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In this way, Her is as effective a comment on the healthiest human relationships as it is on those that rope in third parties — be they of the living, automated, or greeting card variety. In fact, the movie has so many things to say that it occasionally steps on its own feet, opening up ideas so grand (and coloring them so brightly) that it sometimes has trouble capping them coherently. Admittedly, if Spike Jonze had an answer to some of the questions he's asking here, he'd probably be suspected of himself being a super-intelligent computer. But in telling the story of a man struggling to understand what it means to be in love, to an operating system or not, Jonze invites us to dissect all of the manic and trying and wonderful and terrifying and incomprehensible elements therein. Just like Samantha, Her doesn't always know what to do with all of its brilliance. But that might be part of why we're so crazy over the both of them.
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At 20 years old, Miley Cyrus now has two full years of adulthood under her belt. And, from the looks of things, she's psyched about it. On Saturday, Cyrus performed at her friend and collaborator DJ Borgore's Christmas Creampies concert at the Henry Ford Theater in Hollywood, Calif. sporting a shorter 'do, belly chain, and knee high python boots. This outfit was a wardrobe malfunction waiting to happen. But Cyrus, who shared the stage with a near-naked pole dancer, looked positively modest in comparison.
Strippers and side boob and snakeskin, oh my! After much pondering and chin stroking, we've decided that there is only one logical explanation for the aesthetics of this performance: Soon-to-be-married lady Cyrus was practicing for her bachelorette party.
We present to you, Miley's Steps to the Perfect Hen Party:
1. Find the perfect outfit. You know, something that just screams "I'm about to settle down!"
2. Enlist the help of some adult performers; they know all the best moves.
3. Grind up on some dude who's not your fiancé. It's your last chance!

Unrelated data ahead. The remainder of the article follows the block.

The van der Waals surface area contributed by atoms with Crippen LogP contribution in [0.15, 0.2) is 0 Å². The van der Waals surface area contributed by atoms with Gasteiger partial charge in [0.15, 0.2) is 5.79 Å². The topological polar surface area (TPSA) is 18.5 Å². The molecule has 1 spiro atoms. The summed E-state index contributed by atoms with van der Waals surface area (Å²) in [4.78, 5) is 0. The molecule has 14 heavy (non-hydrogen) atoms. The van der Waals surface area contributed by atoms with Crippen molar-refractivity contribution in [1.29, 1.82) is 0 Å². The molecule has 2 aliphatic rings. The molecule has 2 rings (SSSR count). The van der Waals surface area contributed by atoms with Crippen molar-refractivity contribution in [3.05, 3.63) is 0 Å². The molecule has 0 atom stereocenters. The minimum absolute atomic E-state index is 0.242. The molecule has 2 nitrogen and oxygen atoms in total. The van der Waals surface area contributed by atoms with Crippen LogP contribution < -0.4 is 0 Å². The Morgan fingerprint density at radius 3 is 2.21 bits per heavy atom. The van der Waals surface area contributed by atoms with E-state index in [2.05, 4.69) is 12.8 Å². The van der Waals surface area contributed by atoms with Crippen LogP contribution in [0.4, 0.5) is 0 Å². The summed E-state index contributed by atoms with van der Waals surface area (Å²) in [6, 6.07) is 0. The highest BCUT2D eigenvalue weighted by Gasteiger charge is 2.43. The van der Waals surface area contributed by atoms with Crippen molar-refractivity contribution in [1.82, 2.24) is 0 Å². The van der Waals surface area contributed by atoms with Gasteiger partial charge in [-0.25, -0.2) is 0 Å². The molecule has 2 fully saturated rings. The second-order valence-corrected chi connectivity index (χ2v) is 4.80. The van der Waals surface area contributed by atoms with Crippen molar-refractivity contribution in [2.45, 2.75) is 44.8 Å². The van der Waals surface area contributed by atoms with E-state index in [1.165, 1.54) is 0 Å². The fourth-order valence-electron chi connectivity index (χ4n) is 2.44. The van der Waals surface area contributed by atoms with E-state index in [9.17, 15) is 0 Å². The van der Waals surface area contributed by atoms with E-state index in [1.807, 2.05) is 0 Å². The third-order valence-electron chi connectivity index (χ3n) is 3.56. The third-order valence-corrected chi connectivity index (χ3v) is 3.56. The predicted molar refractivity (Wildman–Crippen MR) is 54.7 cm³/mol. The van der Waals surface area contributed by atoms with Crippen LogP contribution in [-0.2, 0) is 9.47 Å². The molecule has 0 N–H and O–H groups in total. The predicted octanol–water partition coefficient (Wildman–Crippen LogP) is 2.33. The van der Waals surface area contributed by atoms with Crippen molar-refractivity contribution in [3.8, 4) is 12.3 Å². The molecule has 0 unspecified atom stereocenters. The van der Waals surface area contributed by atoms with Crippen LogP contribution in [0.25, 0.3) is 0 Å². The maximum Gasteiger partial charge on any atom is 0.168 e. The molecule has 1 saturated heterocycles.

Hey y'all, she's just being Miley!
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[Photo Credit: Chelsea Lauren/WireImage (3)]
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Pink is one brazen, sassy broad, and that's why we love her. While her hair — and her name — may be the color of baby blankets and cupcake frosting, "sweet" has never been the first word chosen to describe the rocker. In her new video for "Blow Me (One Last Kiss)," which premiered Thursday on MTV, Pink's kick-ass, take-no-prisoners demeanor is on full display.
Even before watching the video, the song's title and lyrics promise something a bit cheeky. What a great use of parenthesis, Pink, you're so punny. (Because, you know, on the surface you're telling some guy to blow you a kiss, but what you really mean is you want him to just f***k off. I get it! It's funny!) Pink shows that she means business with the lyrics, too, calling her ex out on his crap with lines like, "No more sick, wh*skey dick, no more battles for me." Hell no, you don't have to take that from him!
For all the song's sauciness, the "Blow Me (One Last Kiss)" video begins surprisingly tame. It's black and white, for starters, and the landscape has a sleepy, ethereal quality to it. And Pink's dress! It's Marie Antoinette meets Helen of Troy — and Pink looks soft and pretty. Unusual, right? Good thing it's not long before Pink is stripping down, throwing blood red wine in her stupid boy's face, and enacting a full-blown Carrie revenge on those who jilted her. Attagirl.
By the way, it was polite of Pink not to wear white in the wedding bit. The bride probably appreciated it.
One last note, by about the fourth listen this song takes on a "Call Me Maybe" level of catchiness. Just sayin'.
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[Photo Credit: Sony Music Entertainment]
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Pink Blow Me Video